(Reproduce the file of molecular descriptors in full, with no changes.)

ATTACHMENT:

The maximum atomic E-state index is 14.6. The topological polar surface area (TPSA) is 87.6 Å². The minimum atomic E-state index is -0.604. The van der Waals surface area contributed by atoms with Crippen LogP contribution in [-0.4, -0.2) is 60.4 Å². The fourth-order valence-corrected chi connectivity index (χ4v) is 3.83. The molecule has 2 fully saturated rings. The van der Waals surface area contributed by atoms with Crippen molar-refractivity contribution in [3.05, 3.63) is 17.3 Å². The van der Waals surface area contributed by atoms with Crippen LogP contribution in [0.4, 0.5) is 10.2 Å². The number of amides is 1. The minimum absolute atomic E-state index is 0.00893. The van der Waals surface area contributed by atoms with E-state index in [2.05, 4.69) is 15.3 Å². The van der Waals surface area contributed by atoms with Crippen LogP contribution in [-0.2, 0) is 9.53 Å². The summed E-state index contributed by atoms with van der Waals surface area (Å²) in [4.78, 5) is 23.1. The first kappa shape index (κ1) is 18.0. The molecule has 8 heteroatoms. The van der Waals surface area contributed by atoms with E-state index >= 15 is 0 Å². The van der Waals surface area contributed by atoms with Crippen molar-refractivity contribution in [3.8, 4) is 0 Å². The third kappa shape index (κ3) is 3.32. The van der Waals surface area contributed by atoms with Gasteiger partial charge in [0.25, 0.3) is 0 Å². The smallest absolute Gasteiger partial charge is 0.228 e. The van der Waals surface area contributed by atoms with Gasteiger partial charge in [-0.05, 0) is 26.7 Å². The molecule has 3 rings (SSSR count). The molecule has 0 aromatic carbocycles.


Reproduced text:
The maximum atomic E-state index is 14.6. The topological polar surface area (TPSA) is 87.6 Å². The minimum atomic E-state index is -0.604. The van der Waals surface area contributed by atoms with Crippen LogP contribution in [-0.4, -0.2) is 60.4 Å². The fourth-order valence-corrected chi connectivity index (χ4v) is 3.83. The molecule has 2 fully saturated rings. The van der Waals surface area contributed by atoms with Crippen molar-refractivity contribution in [3.05, 3.63) is 17.3 Å². The van der Waals surface area contributed by atoms with Crippen LogP contribution in [0.4, 0.5) is 10.2 Å². The number of amides is 1. The minimum absolute atomic E-state index is 0.00893. The van der Waals surface area contributed by atoms with E-state index in [2.05, 4.69) is 15.3 Å². The van der Waals surface area contributed by atoms with Crippen LogP contribution in [-0.2, 0) is 9.53 Å². The summed E-state index contributed by atoms with van der Waals surface area (Å²) in [4.78, 5) is 23.1. The first kappa shape index (κ1) is 18.0. The molecule has 8 heteroatoms. The van der Waals surface area contributed by atoms with E-state index >= 15 is 0 Å². The van der Waals surface area contributed by atoms with Crippen molar-refractivity contribution in [3.8, 4) is 0 Å². The third kappa shape index (κ3) is 3.32. The van der Waals surface area contributed by atoms with Gasteiger partial charge in [0.25, 0.3) is 0 Å². The smallest absolute Gasteiger partial charge is 0.228 e. The van der Waals surface area contributed by atoms with Gasteiger partial charge in [-0.05, 0) is 26.7 Å². The molecule has 3 rings (SSSR count). The molecule has 0 aromatic carbocycles.